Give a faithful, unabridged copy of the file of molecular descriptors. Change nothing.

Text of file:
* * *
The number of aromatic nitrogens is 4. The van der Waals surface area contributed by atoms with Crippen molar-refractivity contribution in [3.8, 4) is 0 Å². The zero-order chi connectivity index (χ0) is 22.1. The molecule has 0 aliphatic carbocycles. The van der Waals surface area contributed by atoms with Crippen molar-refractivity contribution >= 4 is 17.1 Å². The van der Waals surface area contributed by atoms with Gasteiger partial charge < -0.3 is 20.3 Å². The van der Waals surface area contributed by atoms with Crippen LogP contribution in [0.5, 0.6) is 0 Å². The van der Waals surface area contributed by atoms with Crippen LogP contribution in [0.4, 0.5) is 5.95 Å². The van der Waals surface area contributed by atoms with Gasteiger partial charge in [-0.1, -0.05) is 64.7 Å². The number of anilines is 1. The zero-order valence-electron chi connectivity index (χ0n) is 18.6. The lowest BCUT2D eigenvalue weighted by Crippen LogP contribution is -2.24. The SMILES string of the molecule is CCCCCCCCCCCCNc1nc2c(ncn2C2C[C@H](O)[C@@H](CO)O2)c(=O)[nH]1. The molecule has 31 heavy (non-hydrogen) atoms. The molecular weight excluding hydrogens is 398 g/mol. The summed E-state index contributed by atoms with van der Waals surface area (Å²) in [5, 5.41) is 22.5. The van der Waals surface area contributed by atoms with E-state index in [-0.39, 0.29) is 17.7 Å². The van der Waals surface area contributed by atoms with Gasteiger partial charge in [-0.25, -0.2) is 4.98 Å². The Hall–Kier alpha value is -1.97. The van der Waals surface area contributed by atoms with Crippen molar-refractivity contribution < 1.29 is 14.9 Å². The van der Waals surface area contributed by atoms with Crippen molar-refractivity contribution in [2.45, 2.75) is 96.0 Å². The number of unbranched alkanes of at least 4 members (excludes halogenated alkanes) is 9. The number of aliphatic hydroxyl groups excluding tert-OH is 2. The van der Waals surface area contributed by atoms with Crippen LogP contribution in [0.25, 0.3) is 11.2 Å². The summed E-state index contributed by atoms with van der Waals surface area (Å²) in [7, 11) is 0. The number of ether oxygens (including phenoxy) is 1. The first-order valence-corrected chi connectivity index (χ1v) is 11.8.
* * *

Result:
The number of aromatic nitrogens is 4. The van der Waals surface area contributed by atoms with Crippen molar-refractivity contribution in [3.8, 4) is 0 Å². The zero-order chi connectivity index (χ0) is 22.1. The molecule has 0 aliphatic carbocycles. The van der Waals surface area contributed by atoms with Crippen molar-refractivity contribution >= 4 is 17.1 Å². The van der Waals surface area contributed by atoms with Gasteiger partial charge < -0.3 is 20.3 Å². The van der Waals surface area contributed by atoms with Crippen LogP contribution in [0.5, 0.6) is 0 Å². The van der Waals surface area contributed by atoms with Crippen LogP contribution in [0.4, 0.5) is 5.95 Å². The van der Waals surface area contributed by atoms with Gasteiger partial charge in [-0.1, -0.05) is 64.7 Å². The number of anilines is 1. The zero-order valence-electron chi connectivity index (χ0n) is 18.6. The lowest BCUT2D eigenvalue weighted by Crippen LogP contribution is -2.24. The SMILES string of the molecule is CCCCCCCCCCCCNc1nc2c(ncn2C2C[C@H](O)[C@@H](CO)O2)c(=O)[nH]1. The molecule has 31 heavy (non-hydrogen) atoms. The molecular weight excluding hydrogens is 398 g/mol. The summed E-state index contributed by atoms with van der Waals surface area (Å²) in [5, 5.41) is 22.5. The van der Waals surface area contributed by atoms with E-state index in [-0.39, 0.29) is 17.7 Å². The van der Waals surface area contributed by atoms with Gasteiger partial charge in [-0.25, -0.2) is 4.98 Å². The Hall–Kier alpha value is -1.97. The van der Waals surface area contributed by atoms with Crippen molar-refractivity contribution < 1.29 is 14.9 Å². The van der Waals surface area contributed by atoms with Crippen molar-refractivity contribution in [2.45, 2.75) is 96.0 Å². The number of unbranched alkanes of at least 4 members (excludes halogenated alkanes) is 9. The number of aliphatic hydroxyl groups excluding tert-OH is 2. The van der Waals surface area contributed by atoms with Crippen LogP contribution in [0.25, 0.3) is 11.2 Å². The summed E-state index contributed by atoms with van der Waals surface area (Å²) in [7, 11) is 0. The number of ether oxygens (including phenoxy) is 1. The first-order valence-corrected chi connectivity index (χ1v) is 11.8.